Holy Ground (Leviticus 21-22)

Leviticus 21-22 continues the holy standard God was calling Israel to live among the nations. The entire point of these standards was to point the nations to a better way of life. We read Leviticus and struggle through the legal sounds of its words. But, if we can look through the lens of witness, God was calling his followers to a higher place of life.

When Moses first encountered God on the mountaintop through the burning bush, the Lord spoke to Moses, “Remove the sandals from your feet. You are standing on holy ground.” (Exodus 3:5)  When God directs Israel to live a certain way, he is essentially saying the same thing: “Remove this from your life—you are living on holy ground.”

Too often though, we misunderstand striving for holiness. From an outsiders point of view it looks like legalism at best and elitism at worst. However, when I live to be holy—distinct among people as God’s witness—it is not elitism, but honest humility.

Humble submission to God’s way isn’t judging others as worse. Holiness is often used against others. Yet, holiness’ motivation is self-promotion. We want to point at others and show their faults. That’s not holiness at all. Trying to live God’s way doesn’t make me elite—it makes me humble. True holiness is clothed in humble submission to a way of life that is not my own. Living with and for God has never been about self-trust one day. Living this kind of judgmental position, no matter how good you may think you are, quite simply isn’t holiness. True holiness reveals God’s way through truth and love.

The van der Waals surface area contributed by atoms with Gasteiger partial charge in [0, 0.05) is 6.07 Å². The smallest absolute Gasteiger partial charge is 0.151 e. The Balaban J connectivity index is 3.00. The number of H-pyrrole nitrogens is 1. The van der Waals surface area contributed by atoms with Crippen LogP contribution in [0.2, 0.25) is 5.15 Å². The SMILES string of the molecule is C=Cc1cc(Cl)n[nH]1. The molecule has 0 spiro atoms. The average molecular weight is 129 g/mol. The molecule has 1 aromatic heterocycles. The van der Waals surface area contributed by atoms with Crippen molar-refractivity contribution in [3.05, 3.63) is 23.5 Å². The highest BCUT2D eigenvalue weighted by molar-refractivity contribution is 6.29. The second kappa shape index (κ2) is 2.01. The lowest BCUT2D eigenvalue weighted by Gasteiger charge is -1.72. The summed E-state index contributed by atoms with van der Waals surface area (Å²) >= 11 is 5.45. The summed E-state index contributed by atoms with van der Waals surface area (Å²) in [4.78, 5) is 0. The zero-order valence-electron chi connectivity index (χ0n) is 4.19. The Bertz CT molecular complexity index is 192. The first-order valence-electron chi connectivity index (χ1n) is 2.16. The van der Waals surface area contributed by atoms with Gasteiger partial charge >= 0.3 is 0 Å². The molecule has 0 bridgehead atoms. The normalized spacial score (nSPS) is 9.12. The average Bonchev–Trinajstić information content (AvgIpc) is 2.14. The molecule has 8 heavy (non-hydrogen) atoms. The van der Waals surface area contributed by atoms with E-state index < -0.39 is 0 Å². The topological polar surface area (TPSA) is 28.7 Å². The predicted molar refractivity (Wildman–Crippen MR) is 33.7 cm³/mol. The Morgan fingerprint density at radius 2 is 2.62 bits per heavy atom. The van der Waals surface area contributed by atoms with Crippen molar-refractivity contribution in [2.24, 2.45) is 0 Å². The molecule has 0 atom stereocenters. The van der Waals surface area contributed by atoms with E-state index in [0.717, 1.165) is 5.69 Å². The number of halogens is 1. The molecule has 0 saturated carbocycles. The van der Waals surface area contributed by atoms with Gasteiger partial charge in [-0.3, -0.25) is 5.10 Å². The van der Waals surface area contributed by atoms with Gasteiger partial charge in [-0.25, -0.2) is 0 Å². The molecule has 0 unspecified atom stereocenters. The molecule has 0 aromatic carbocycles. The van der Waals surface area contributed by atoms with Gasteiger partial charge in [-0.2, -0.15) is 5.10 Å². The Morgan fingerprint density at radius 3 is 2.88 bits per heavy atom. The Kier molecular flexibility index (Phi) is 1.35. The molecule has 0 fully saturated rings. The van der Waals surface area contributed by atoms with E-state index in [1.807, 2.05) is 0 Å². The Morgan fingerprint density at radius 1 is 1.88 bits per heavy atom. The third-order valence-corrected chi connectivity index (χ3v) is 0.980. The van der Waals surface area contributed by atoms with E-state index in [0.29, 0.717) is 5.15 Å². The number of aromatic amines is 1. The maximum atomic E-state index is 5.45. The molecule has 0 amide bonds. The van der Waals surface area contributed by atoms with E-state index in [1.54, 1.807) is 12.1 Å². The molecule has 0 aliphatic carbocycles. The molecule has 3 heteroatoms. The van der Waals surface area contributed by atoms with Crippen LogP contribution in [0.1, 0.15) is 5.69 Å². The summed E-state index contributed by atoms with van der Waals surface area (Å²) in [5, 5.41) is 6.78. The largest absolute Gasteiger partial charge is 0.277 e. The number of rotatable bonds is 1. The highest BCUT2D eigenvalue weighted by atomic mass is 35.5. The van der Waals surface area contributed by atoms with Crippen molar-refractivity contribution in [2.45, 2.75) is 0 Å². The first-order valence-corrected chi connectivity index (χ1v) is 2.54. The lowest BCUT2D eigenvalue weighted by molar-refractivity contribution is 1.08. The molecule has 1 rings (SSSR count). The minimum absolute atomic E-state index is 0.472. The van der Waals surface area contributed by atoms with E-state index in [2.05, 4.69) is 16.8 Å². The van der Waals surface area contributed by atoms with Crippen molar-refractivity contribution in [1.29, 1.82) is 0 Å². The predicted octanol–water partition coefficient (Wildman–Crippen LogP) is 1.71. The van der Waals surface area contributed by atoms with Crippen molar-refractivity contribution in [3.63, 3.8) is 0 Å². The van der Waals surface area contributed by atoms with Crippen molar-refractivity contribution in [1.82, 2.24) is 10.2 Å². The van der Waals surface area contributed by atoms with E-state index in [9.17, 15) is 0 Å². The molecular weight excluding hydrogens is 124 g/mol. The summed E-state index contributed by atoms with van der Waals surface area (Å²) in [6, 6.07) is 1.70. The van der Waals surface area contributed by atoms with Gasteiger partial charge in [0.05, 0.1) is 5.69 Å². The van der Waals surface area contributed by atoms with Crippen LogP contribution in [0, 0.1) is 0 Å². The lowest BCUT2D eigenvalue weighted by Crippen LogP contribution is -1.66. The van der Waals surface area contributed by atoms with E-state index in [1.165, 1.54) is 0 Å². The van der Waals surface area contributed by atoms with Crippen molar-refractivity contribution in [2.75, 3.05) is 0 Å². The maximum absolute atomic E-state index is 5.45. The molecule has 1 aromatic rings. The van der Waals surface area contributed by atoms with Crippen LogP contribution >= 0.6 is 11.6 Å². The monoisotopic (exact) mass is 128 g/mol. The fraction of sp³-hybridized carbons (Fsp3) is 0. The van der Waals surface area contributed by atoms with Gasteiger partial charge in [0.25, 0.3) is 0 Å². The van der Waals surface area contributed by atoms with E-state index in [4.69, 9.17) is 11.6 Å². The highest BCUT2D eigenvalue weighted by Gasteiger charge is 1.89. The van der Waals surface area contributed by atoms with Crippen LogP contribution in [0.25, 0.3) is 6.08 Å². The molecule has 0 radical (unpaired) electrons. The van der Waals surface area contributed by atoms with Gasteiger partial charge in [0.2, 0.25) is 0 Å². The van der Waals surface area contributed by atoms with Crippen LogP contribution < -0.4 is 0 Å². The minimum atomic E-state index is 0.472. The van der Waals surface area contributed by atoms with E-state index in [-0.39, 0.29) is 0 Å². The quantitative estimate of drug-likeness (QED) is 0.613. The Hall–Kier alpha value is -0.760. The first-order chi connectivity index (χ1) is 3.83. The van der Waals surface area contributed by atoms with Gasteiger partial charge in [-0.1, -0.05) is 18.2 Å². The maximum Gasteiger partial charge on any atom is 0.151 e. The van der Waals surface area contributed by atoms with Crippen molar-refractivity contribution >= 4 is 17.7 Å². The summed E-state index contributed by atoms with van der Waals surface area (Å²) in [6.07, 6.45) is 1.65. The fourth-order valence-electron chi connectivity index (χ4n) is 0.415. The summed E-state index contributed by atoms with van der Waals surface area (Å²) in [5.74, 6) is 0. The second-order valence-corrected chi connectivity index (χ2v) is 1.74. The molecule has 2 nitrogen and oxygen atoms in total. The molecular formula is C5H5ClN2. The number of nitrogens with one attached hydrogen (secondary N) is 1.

True holiness is not legalism either. Obeying a bunch of laws doesn’t make one holy. Your heart can be rotten and yet you can still live legally. True holiness is about heart transformation. The Pharisees (legalist, judgmental leaders of the people of the ancient Middle East) believed rituals led to purity, ceremonial washing was highly important to them, a fetish. It is not surprising, then, that they rebuked Jesus’ disciples for not washing correctly, and they were repulsed that Jesus ate with sinners and touched lepers to heal them. The Pharisees failed to understand, as many people today fail to understand, that ceremonial correctness does not constitute holiness.

The ceremonies of Leviticus are symbols. God intended to use them to teach that there is a difference between clean and unclean, holy and profane, good and evil. Recognizing that difference is the beginning of holiness, not the end.